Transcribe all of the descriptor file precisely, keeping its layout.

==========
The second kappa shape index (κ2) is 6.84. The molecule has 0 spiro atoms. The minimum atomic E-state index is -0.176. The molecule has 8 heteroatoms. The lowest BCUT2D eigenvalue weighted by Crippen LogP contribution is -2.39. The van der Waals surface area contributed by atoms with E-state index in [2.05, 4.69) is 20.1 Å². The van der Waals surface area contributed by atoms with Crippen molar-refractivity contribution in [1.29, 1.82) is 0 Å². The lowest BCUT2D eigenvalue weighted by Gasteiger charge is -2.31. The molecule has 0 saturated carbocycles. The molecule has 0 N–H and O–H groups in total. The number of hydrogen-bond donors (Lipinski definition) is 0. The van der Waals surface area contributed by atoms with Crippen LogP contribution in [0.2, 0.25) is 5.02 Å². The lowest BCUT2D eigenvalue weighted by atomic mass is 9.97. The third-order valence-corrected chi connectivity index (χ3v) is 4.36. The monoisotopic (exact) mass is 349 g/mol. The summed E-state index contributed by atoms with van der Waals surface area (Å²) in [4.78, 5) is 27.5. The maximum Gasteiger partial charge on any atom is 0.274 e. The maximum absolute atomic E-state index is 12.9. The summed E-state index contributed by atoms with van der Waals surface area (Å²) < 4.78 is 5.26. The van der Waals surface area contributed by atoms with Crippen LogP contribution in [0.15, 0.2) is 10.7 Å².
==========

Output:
The second kappa shape index (κ2) is 6.84. The molecule has 0 spiro atoms. The minimum atomic E-state index is -0.176. The molecule has 8 heteroatoms. The lowest BCUT2D eigenvalue weighted by Crippen LogP contribution is -2.39. The van der Waals surface area contributed by atoms with E-state index in [2.05, 4.69) is 20.1 Å². The van der Waals surface area contributed by atoms with Crippen molar-refractivity contribution in [1.29, 1.82) is 0 Å². The lowest BCUT2D eigenvalue weighted by Gasteiger charge is -2.31. The molecule has 0 saturated carbocycles. The molecule has 0 N–H and O–H groups in total. The number of hydrogen-bond donors (Lipinski definition) is 0. The van der Waals surface area contributed by atoms with Crippen LogP contribution in [0.2, 0.25) is 5.02 Å². The lowest BCUT2D eigenvalue weighted by atomic mass is 9.97. The third-order valence-corrected chi connectivity index (χ3v) is 4.36. The monoisotopic (exact) mass is 349 g/mol. The summed E-state index contributed by atoms with van der Waals surface area (Å²) in [4.78, 5) is 27.5. The maximum Gasteiger partial charge on any atom is 0.274 e. The maximum absolute atomic E-state index is 12.9. The summed E-state index contributed by atoms with van der Waals surface area (Å²) < 4.78 is 5.26. The van der Waals surface area contributed by atoms with Crippen LogP contribution in [0.15, 0.2) is 10.7 Å².